Review of Thaler & Sunstein 'Nudge: Improving Decisions about Health, Wealth, and Happiness' [Book Review]

Economics and Philosophy 26 (3):369-376 (2010)
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The present book makes a particularly engaging case for a whole range of policy implications of behavioural economics. The rhetoric is highly compelling, and their approach is already having a significant impact. However, while the wider audience for whom the book is written may not be interested in the justification of the underlying principles, it is precisely the cracks in the foundations that pose the greatest threat to the project. For example, if Thaler and Sunstein are to have any chance of their 'libertarian paternalism' meriting ‘libertarian’ credentials, it is essential that the re-engineering of choice architecture not be guided by any particular political or moral agenda. Their claim here is that what makes a nudge beneficial is not that it steers people in the direction of behaviour that is objectively ‘good’ but rather in the direction of behaviour that they won’t regret. That said, there are a number of points where it is hard to shake the suspicion that Thaler and Sunstein help themselves rather conveniently to the idea that, if a person’s choices are largely a function of various framing effects, say, then overriding those choices violates no autonomy, since there was no autonomy there to be violated. In this review, I raise four concerns not adequately addressed in the book. (1) Thaler and Sunstein are misleading in their use of the term ‘paternalism’, which is standardly defined as a matter of interfering with a competent person’s choices out of a motivation to improve that person’s welfare. As Thaler and Sunstein use the term, however, it becomes equivalent to beneficence: when the government acts to improve people’s welfare by influencing choices in any way, according to them, it is engaging in paternalism. (2) Their appeal to the resistibility of nudges is a centrepiece of the account and particularly of its claim to be ‘libertarian’, but given what they themselves write about how effective nudges are and how poor we are at even noticing the influences to which we are subject, it is entirely unclear why we should expect nudges to be easily resisted. (3) Thaler and Sunstein generally align themselves with the perspective of planners who half-pose the presumptuously rhetorical question, ‘Who would really mind?’ But the question is not just whether people would object, if they were consulted. People also care about whether they are consulted and whether they understand the influences to which they are subject. Thaler and Sunstein advise choice architects against being secretive about nudges, but this espousal of principle, in a late chapter responding to objections, is not borne out by the discussion in the rest of the book, which focuses almost exclusively and rather effusively on the possibilities for channelling individuals’ choice-behaviour toward better outcomes. (4) Thaler and Sunstein tend to downplay alternative approaches to improving decision making that are perfectly compatible with the behavioural economics and social psychology discussed by Thaler and Sunstein, but less paternalistic. For example, there is a growing body of research on how to construct contexts of interpersonal deliberation to generate stable solutions to collective action problems, by improving people’s collective decision-making capacities, rather than subjecting them to nudges. More generally, one comes up with very different recommendations if one thinks of the problems to which nudges are supposed to be a solution not as a matter of human failings per se, but rather as a socially and historically contingent misfit between the decision-making capacities that particular policies and institutions require of individuals and the capacities that people actually have. Conceived in the latter way – in terms of what I have elsewhere dubbed ‘autonomy gaps’, it becomes an open question whether what is called for is a choice architecture that makes it easier to avoid regrettable decisions or, rather, various measures to improve individuals’ decision-making capacities, say, through education, ‘buddy’ arrangements, decision-making heuristics, etc.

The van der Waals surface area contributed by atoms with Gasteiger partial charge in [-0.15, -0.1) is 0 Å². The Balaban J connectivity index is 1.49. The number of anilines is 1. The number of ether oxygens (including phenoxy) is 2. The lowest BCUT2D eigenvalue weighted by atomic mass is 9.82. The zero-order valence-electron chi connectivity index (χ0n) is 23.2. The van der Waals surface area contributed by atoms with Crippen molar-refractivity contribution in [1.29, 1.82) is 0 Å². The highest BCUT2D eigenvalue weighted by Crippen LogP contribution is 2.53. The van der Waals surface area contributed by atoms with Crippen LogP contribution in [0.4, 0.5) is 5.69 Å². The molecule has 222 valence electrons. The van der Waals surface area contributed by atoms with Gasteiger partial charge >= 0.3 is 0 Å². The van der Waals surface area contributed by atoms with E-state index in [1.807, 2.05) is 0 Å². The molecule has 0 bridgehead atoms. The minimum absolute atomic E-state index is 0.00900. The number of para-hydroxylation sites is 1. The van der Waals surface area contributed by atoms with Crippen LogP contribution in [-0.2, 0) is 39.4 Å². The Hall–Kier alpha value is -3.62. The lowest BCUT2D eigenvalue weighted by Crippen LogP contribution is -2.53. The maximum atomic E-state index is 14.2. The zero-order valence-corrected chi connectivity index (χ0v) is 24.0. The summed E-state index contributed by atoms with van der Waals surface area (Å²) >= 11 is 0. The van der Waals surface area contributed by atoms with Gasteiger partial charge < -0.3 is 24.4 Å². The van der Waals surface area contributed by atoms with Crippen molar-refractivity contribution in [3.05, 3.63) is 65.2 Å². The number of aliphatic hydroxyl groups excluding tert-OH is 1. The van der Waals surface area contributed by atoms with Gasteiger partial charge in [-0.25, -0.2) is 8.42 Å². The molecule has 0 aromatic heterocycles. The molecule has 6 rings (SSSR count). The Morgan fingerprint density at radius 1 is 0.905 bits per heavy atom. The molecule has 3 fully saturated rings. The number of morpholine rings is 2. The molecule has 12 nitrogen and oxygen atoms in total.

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Joel Anderson
Utrecht University

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